Michael Simmons on
THE ONE, THE ONLY, BUDGE THRELKELD
THE ONE, THE ONLY, BUDGE THRELKELD
Funny man Budge Threlkeld’s death in 2005 was heartbreaking but historically appropriate. Few could match his charisma, innate kindness, and epic wit. He could endear himself to Republican tourists at a Disney World comedy club as effortlessly as if they were a gang of stoned malcontents in a smoke-filled basement in New York City. But the 21st Century has been inhospitable — downright hostile, in fact — to those who think freely and conform not. Despite his ability to connect with folks of opposite sensibilities through humor and humanity, like many of his friends, he just wasn’t made for these times. He kicked the bucket in the middle of Shrubya’s reign of terror and the concomitant meek acquiescence of Good Americans, too busy wallowing in a culture of crap to notice we may be war criminals.
Budge rarely complained about financial insecurity and the lack of peer recognition and he had a survivor’s knack for cracking wise amidst mediocrity and worse. But he was as aware and sensitive and smart as anyone I’ve ever known, and it didn’t escape him that the deterioration of his physical health mirrored the decay of an America that he and members of our generation once believed was on a path to transcendence. However naïve and idealistic, we expected justice to rear its rarely seen face, allowing everyone equal access to a hell of a party. And yet despite our shared despair at the failing American experiment, he never lost his considerable ability to nail the absurdity of it all. If anything, one could say that failure was his ammunition, the underlying theme through which he based his art, from his film appearance in Two Idiots In Hollywood to his team-up with Bill Frenzer as The Bitter Brothers.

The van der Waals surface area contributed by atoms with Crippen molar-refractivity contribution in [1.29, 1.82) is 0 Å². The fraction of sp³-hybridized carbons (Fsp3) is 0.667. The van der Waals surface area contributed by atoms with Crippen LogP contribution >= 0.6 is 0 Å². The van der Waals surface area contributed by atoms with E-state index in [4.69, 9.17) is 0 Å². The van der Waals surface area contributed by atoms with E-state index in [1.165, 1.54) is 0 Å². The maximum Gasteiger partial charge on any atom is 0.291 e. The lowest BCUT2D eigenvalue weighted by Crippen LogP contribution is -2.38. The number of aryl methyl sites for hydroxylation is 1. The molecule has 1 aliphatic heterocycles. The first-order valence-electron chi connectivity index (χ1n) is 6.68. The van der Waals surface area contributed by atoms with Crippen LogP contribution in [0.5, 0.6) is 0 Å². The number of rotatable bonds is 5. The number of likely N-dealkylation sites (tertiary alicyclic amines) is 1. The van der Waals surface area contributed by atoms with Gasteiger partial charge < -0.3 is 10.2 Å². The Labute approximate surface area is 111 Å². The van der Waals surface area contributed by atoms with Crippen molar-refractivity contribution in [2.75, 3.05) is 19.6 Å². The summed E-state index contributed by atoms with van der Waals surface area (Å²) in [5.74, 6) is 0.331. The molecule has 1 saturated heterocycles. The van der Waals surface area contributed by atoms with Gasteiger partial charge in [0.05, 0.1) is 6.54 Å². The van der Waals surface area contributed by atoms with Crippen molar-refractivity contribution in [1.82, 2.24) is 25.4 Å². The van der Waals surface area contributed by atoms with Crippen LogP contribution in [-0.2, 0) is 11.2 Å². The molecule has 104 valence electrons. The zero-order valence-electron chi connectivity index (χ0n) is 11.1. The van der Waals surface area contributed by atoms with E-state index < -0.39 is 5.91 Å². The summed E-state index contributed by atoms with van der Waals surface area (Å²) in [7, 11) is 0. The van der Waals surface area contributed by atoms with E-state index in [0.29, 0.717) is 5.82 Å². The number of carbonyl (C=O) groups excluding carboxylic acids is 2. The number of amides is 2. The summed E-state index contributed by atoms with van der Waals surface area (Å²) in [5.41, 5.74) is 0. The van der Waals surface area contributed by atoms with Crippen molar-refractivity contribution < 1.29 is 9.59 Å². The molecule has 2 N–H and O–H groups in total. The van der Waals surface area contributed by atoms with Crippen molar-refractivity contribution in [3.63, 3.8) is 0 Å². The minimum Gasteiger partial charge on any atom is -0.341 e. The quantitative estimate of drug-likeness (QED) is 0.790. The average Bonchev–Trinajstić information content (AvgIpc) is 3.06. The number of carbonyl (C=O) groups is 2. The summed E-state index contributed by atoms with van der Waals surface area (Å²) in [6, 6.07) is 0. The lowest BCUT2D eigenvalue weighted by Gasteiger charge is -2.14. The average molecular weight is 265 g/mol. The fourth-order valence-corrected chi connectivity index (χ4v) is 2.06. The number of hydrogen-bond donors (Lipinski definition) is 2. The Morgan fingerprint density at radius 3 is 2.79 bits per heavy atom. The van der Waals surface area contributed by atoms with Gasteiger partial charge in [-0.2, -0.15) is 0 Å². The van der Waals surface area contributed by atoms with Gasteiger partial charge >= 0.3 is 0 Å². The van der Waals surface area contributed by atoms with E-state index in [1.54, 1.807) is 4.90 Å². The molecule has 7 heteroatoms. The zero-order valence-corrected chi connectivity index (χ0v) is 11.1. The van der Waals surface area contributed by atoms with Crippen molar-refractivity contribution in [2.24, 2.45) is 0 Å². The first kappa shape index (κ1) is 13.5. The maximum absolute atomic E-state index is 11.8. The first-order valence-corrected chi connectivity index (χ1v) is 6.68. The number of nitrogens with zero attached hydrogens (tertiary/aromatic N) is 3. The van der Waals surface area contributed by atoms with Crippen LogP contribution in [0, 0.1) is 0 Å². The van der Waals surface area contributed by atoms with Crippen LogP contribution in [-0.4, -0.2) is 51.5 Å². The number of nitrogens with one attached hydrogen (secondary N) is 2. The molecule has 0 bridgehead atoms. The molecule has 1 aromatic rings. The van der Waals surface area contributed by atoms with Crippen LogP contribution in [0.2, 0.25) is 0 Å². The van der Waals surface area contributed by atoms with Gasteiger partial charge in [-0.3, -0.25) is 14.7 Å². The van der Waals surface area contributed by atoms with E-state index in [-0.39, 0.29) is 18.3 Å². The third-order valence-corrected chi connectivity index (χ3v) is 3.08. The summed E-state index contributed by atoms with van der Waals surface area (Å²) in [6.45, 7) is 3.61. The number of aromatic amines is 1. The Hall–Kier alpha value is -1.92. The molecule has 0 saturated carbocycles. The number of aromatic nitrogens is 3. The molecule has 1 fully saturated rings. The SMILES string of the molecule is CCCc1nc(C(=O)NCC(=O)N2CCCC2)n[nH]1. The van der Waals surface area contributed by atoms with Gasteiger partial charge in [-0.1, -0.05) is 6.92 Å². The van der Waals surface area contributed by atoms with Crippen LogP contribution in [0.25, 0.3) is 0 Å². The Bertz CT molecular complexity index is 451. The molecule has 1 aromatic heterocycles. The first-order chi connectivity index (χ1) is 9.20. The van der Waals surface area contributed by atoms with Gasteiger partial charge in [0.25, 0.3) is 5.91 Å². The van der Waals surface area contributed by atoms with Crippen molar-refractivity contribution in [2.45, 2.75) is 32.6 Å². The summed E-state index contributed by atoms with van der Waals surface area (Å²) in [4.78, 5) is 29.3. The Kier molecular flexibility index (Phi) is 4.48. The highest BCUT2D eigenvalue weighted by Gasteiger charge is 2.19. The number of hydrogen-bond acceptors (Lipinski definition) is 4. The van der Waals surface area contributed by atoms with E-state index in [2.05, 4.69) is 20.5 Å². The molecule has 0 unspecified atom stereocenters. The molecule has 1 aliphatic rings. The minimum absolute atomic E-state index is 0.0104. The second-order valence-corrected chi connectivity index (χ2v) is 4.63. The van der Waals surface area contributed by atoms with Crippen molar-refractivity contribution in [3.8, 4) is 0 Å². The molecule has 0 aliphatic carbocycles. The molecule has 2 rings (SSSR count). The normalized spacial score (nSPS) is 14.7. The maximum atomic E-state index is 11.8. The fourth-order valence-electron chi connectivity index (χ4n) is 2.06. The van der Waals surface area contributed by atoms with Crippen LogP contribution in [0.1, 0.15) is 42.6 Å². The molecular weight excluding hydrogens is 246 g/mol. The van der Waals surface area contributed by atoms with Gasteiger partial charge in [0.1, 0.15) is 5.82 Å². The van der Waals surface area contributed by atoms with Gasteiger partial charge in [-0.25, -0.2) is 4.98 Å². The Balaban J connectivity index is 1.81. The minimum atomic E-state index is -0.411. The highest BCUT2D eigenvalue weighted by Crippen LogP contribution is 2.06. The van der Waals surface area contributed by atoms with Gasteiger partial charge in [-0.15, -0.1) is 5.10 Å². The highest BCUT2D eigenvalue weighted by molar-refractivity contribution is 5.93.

I say “art” because while Budge was an actor, a stand-up comedian, and writer, he was also an artist in the purest (though never purist) sense. As his bank statement could attest, the man wasn’t in show biz for fortune, but because he was constantly creating and required a profession that allowed him free expression for that creativity. He was an “actor” in that he performed on a stage or before a camera, yet there was little difference between Budge on and offstage. Even when playing a character against type, it was as if he was sitting in a bar riffing about a particular human he’d met, all the while perfectly capturing that person’s personality. He embodied the Bard’s all-the-world’s-a-stage trip/trope. He was a “Life Actor,” as the anarcho-hippie Diggers defined it.
There are individuals who continue to live similarly, sometimes by their lonesomes, sometimes amidst small pockets of resistance to the price-tagging of America. But they are fewer and fewer in number as time steals them away from us unreplaced and too few can match the wise precision and ebullient noise of history’s best troublemakers. When Budge passed, we lost one more hippie genius. While his name recognition wasn’t equal to that of Carlin or Kesey or Lennon, his talent was. Couched in his slyly transgressive persona, Budge Threlkeld contributed abundances of integrity, intelligence, dissent, creativity, empathy and laughter to the human race during his short gig on the planet. He’d want the rest of us who are still breathing to do the same.
Michael Simmons is a journalist, filmmaker, musician, activist, and troublemaker. He was dubbed “The Father Of Country Punk” by Creem magazine in the 1970s, edited the National Lampoon in the ’80s, and won the LA Press Club Award in the ’90s. He’s written for the LA Weekly, LA Times, Rolling Stone, Penthouse, High Times, Arthur, Mojo, Artillery, The Progressive and is a contributing editor of Smoke Signals. He and Tyler Hubby are currently shooting a documentary on the Yippies. Michael’s blog at the Huffington Post can be found at http://www.huffingtonpost.com/michael-simmons/ and his blog at the LA Weekly can be found at http://www.laweekly.com/authors/michael-simmons. He can be reached at firstname.lastname@example.org
1. Personal Reminiscence of Budge-- Al Franken --